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Highlights from Recent “Sustainability Across the Curriculum” Workshop

Posted by on Wednesday, March 31, 2010 in News.

On Tuesday, March 30th, the CFT hosted a workshop titled “Sustainability Across the Curriculum” featuring four faculty panelists: Cecelia Tichi (English), Beth Conklin (Anthropology), James Clarke (Civil & Environmental Engineering), and Jack Barkenbus (Vanderbilt Center for Environmental Management).  CFT graduate teaching fellow John Morrell facilitated the session, and CFT assistant director Derek Bruff live-tweeted the session.  Below are some highlights from the discussion from Derek’s tweets.

  • First up, Jack Barkenbus, VU Institute for Energy and Environment,
  • Jack Barkenbus is also executive director of the Tennessee Higher Education Sustainability Association (THESA):
  • THESA’s 4th annual statewide conference starts tomorrow at Trevecca-Nazarene here in Nashville:
  • Barkenbus: Sustainability in the curriculum is often nested within particular majors (e.g. env. studies), not *across* the curriculum.
  • Keynote at the THESA conference: Paul Rowland, director of Assoc. for the Adv. of Sustainability in HE (AASHE),
  • Rowland’s Ponderosa Project at Northern Arizona Univ is a bottom-up approach, involving summer workshops for faculty.
  • Next up, Cecelia Tichi, professor of English and American Studies:
  • Tichi: Let’s expand the notion of sustainability beyond “just” the environment. It should include our social systems, large and small.
  • Tichi: For example, what does “sustainability” mean in looking at the US prison system? Perhaps, our investment selves vs. our civic selves.
  • Tichi’s expansion of sustainability has implications for where & how sustainability appears in the curriculum, & for learning goals.
  • Next up: James Clarke, civil and environmental engineering.
  • Clarke: The challenges we face in dealing with environmental dangers (e.g. nuclear waste) are enormous, esp. in the long run.
  • Clarke’s framing of this challenge indicates ample opportunities for problem-based learning in the curriculum.
  • Clarke: Sustainability means making decisions that don’t tie the hands of our descendants. Tough to do when dealing w/nuclear waste.
  • Next up: Beth Conkin, associate professor of anthropology:
  • Conklin: Sustainability comes up in almost all of her undergrad courses (the Amazon, medical anthropology, indigenous peoples).
  • Conklin: Has taught graduate seminars on this topic, as well, sometimes alongside earth sciences and engineering professors.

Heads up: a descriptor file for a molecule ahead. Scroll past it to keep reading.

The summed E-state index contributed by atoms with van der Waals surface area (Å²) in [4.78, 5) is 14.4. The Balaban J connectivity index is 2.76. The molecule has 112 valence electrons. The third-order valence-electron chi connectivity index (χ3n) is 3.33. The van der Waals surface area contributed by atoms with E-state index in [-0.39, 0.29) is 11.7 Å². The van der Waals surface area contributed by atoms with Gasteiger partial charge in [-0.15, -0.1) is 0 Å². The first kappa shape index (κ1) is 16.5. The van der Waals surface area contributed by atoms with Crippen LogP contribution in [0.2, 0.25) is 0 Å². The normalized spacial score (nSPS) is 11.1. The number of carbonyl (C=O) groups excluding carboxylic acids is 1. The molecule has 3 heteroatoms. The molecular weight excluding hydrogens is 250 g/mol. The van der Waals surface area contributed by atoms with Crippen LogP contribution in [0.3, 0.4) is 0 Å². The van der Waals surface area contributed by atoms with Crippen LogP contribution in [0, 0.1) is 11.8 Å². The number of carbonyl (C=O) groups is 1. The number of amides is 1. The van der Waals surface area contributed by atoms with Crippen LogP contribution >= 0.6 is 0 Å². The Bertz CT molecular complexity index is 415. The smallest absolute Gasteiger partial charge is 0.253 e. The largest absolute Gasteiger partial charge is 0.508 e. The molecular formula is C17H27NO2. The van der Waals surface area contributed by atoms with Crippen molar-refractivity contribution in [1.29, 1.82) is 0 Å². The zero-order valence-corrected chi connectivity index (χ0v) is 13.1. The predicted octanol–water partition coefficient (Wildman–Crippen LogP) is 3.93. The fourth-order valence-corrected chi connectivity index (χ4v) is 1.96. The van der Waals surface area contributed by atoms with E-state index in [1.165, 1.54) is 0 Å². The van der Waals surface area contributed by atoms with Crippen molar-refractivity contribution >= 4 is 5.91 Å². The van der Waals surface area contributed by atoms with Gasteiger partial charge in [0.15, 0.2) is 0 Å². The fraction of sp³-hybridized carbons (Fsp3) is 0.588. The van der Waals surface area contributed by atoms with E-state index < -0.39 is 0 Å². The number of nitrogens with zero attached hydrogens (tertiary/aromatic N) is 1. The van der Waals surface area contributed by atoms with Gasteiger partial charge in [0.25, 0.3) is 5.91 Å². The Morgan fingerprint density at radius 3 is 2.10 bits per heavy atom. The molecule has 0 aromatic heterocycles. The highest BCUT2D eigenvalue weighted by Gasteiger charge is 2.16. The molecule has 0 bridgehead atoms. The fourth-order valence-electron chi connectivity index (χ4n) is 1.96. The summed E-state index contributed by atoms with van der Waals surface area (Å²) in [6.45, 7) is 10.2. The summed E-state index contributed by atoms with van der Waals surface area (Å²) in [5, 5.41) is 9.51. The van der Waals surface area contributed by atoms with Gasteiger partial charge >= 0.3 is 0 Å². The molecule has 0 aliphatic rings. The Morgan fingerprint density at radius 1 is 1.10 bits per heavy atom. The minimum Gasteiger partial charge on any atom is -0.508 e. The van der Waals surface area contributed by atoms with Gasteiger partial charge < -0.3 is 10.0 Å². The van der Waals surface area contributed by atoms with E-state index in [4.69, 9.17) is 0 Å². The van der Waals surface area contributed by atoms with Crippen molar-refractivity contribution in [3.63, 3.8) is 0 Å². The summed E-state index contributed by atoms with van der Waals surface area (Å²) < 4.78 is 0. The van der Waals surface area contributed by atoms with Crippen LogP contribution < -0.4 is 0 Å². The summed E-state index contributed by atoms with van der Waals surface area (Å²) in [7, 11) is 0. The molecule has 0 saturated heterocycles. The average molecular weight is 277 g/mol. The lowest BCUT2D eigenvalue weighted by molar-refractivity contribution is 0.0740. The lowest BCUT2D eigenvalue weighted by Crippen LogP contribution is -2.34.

• Conklin: Teaching sustainability involves interdisciplinary teaching. Except in particular technical areas, interdisc. is unavoidable.
  • Conklin: 2nd big factor is that this is a topic in the news, it’s timely and relevant.
  • Conklin: 3rd big factor in teaching sustainability is that the topic often has very personal relevance to students.
  • Conklin: One impact of factor #2 is that some of the best writing is done by journalists, not academics. Requires info literacy.
  • Conklin: Factor #1 means that the instructor can’t know everything. Requires a little humility! Also, opp for less hierarchical teaching.
  • Conklin: Factors #1 and #2 mean that instructors should build flexibility into their courses, room for going in unexpected directions.
  • Conklin: When teaching grad students from other disciplines, they have particular things they want to get out of the course…
  • Conklin: …which means they sometimes don’t engage w/common readings as they would in a seminar in their own discipline.
  • Conklin: That means that she needs to pay more attention to accountability structures in these interdisciplinary grad courses.
  • Conklin: Factor #3 (personal relevance) provides ample ways to draw students into conversations…
  • Conklin: …but this can make it hard to move students from personal anecdotes to dealing criticallly w/social issues.
  • Now for discussion at the workshop. How to help students appreciate the problem w/out feeling too guilty abt their own consumption?
  • Conklin: Counter a student’s sense of guilt by sharing one’s own struggles in this area. Or confront this conflict head on w/students.
  • Conklin: This is complicated by the ways in which students’ identities are formed by their consumption patterns, esp. college students.
  • Students sometimes feel helpless to make changes, esp. when living in a constrained environment like a college campus.
  • Conklin: However, that tension can be used to help students start understanding societal constraints, ones that affect personal choices.
  • Beth Conklin recommends Carleton College’s SERC site on the affective domain in teaching:
  • Barkenbus: Some students encounter despair w/this topic. Others are empowered by it to invest, build careers around sustainability.
  • American Studies will be coordinating a year-long theme of sustainability in courses in 2011-2012. Look for faculty workshops next May.
  • Any VU faculty interested in participating in American Studies’ year of sustainability should contact Teresa Goddu:

Image: “Wind Energy” by Flickr user thinkpanama / Creative Commons licensed


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